Video

    Video In State of Emergency, Turkey’s Erdogan Focuses on Spiritual Movement

    The state of emergency that Turkish President Recep Tayyip Erdogan has declared is giving him even more power to expand a purge that has seen an estimated 60,000 people either arrested or suspended from their jobs. VOA Europe correspondent Luis Ramirez reports from Istanbul.
    Video

    Video Calm the Waters: US Doubles Down Diplomatic Efforts in ASEAN Meetings

    The United States is redoubling diplomatic efforts and looking to upcoming regional meetings to calm the waters after an international tribunal invalidated the legal basis of Beijing's extensive claims in the South China Sea. VOA State Department correspondent Nike Ching has the story.
    Video

    Video Four Brother Goats Arrive in Brooklyn on a Mission

    While it's unusual to see farm animals in cities, it's become familiar for residents of Brooklyn, New York, to see a little herd of goats. Unlike gas-powered mowing equipment, goats remove invasive weeds quietly and without adding more pollution to the air. As Faiza Elmasry tells us, this is a pilot program and if it proves to be successful, the goat gardener program will be extended to other areas of New York. Faith Lapidus narrates.
    Video

    Video Scientists in Poland Race to Save Honeybees

    Honeybees are in danger worldwide. Causes of what's known as colony collapse disorder range from pesticides and loss of habitat to infections. But scientists in Poland say they are on track to finding a cure for one of the diseases. VOA’s George Putic reports.
    Video

    Video Wall Already Runs Along Parts of US-Mexico Border

    The Republican Party’s presidential nominee, Donald Trump, gained the support of many voters by saying he would build a wall to keep undocumented immigrants and drugs from coming across the border from Mexico. Critics have called his idea impractical and offensive to Mexico, while supporters say such a bold approach is needed to control the border. VOA’s Greg Flakus has more from the border town of Nogales, Arizona.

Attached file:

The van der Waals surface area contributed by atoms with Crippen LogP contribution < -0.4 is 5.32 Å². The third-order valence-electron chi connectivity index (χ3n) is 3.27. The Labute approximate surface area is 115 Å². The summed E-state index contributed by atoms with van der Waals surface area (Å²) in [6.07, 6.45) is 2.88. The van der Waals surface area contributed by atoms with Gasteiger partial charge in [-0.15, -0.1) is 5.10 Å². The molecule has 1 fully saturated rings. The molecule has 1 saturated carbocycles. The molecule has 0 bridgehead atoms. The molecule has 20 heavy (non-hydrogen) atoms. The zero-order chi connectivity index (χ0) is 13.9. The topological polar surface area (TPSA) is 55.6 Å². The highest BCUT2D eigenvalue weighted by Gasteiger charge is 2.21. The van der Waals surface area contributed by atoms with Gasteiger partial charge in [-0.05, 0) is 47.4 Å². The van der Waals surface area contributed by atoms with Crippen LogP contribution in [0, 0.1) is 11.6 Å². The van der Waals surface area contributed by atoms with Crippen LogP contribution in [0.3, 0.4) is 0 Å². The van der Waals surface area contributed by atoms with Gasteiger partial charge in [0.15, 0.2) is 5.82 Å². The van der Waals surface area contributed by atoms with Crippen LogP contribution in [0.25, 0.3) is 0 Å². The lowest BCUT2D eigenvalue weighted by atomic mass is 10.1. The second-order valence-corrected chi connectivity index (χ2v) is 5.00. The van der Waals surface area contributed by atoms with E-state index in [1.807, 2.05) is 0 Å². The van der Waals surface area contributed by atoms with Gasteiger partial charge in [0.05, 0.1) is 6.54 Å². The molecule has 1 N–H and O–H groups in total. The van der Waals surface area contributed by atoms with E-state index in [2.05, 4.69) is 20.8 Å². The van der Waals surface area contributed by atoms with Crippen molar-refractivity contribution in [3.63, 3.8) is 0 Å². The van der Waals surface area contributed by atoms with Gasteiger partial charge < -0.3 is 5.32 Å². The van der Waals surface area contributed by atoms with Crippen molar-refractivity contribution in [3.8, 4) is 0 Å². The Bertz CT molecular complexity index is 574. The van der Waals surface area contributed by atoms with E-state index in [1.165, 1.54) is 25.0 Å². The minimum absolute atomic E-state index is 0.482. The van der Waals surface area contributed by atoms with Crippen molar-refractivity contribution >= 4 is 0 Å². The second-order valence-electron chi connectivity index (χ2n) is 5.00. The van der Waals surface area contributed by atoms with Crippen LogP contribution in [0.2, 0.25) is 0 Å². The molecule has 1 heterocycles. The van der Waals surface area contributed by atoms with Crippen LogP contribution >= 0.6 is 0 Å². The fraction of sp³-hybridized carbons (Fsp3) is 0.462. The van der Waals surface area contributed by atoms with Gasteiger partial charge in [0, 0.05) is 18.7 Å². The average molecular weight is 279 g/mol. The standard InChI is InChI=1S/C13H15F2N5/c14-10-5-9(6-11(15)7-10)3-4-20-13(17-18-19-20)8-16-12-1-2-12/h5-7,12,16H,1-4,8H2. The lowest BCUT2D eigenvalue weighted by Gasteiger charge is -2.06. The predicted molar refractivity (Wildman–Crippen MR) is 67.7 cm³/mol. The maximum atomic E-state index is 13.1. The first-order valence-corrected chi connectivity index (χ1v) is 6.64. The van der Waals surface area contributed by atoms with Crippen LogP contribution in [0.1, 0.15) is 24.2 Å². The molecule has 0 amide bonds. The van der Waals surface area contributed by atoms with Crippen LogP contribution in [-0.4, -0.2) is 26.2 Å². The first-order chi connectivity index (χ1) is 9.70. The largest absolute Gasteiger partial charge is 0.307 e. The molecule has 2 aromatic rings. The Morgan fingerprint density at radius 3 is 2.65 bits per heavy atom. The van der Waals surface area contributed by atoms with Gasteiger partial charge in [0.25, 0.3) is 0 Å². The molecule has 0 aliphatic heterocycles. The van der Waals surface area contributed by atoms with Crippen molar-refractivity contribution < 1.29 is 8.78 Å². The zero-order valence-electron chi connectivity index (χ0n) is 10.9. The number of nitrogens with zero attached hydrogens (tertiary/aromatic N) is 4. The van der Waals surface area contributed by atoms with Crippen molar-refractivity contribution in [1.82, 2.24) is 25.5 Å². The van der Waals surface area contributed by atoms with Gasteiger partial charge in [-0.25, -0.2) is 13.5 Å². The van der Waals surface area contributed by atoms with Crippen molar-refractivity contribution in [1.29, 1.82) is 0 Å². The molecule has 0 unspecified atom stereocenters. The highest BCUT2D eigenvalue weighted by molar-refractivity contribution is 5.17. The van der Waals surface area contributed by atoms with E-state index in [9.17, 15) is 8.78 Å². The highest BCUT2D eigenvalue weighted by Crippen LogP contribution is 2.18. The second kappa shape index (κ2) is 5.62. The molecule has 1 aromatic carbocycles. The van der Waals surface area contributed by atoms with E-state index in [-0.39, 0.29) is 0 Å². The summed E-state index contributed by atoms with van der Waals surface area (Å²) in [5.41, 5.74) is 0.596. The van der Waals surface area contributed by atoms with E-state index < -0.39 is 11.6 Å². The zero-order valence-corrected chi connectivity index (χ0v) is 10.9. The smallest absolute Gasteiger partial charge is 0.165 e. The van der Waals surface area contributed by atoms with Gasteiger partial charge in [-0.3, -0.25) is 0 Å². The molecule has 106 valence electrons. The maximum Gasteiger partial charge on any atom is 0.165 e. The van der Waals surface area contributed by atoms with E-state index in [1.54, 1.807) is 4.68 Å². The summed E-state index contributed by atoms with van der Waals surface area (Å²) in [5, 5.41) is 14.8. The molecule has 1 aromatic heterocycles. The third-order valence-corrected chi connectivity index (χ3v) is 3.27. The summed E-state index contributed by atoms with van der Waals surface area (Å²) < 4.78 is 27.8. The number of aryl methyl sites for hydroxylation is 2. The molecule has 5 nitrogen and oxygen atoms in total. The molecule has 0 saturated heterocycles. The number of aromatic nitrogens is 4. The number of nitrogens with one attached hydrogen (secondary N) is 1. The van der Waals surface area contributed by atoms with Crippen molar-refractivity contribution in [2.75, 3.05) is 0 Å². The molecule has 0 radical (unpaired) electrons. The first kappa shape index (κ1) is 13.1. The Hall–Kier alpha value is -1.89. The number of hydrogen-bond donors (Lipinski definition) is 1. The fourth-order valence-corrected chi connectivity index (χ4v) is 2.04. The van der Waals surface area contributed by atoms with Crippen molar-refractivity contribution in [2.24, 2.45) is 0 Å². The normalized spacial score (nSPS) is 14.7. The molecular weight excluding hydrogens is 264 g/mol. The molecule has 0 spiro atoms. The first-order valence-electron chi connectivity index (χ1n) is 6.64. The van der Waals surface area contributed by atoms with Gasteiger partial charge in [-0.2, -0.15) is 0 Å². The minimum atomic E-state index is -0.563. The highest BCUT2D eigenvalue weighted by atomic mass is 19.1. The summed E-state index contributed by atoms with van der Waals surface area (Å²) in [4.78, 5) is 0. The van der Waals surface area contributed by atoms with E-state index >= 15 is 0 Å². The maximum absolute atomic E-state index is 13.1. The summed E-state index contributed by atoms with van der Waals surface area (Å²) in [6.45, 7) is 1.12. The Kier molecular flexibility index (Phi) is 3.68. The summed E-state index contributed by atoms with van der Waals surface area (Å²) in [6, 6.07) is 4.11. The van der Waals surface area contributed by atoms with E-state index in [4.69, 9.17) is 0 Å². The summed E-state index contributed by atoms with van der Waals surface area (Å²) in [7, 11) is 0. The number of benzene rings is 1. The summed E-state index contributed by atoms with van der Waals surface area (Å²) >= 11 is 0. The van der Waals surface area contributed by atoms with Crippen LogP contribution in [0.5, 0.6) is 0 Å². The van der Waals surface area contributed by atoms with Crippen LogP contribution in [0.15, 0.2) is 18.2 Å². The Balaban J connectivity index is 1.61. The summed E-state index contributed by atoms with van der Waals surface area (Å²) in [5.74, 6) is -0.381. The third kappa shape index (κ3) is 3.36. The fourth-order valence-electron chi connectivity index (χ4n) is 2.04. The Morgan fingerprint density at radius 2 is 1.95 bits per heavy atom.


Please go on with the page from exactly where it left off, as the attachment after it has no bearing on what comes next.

Video

    Video New HIV Tests Emphasize Rapid Results

    As the global fight against AIDS intensifies, activists have placed increasing importance on getting people to know their HIV status. Some companies are developing new HIV testing methods designed to be quick, easy and accurate. Thuso Khumalo looks at the latest methods, presented at the International AIDS conference in Durban, South Africa.
    Video

    Video African Youth with HIV Urge More Support

    HIV, the virus that causes AIDS, is the top killer of teens in sub-Saharan Africa. But many youths say their experience with the virus is unique and needs to be addressed differently than the adult epidemic. VOA South African Correspondent Anita Powell reports.
    Video

    Video Pop-Up Art Comes to Your Living Room, Backyard and Elsewhere

    Around the world, independent artists and musicians wrestle with a common problem: where to exhibit or perform? Traditional spaces such as museums and galleries are reserved for bigger names, and renting a space is not feasible for many. Enter ArtsUp, which connects artists with venue owners. Whether it’s a living room, restaurant, office or even a boat, pop-up events are bringing music and art to unexpected places. Tina Trinh has more.
    Video

    Video Scotland’s Booming Whisky Industry Fears Brexit Hangover

    After Britain’s vote to leave the European Union, Scotland’s government wants to break away from the United Kingdom – fearing the nation’s exports are at risk. Among the biggest of these is whisky. Henry Ridgwell reports on a time of turmoil for those involved in the ancient art of distilling Scotland’s most famous product.

    Special Report

    Adrift The Invisible African Diaspora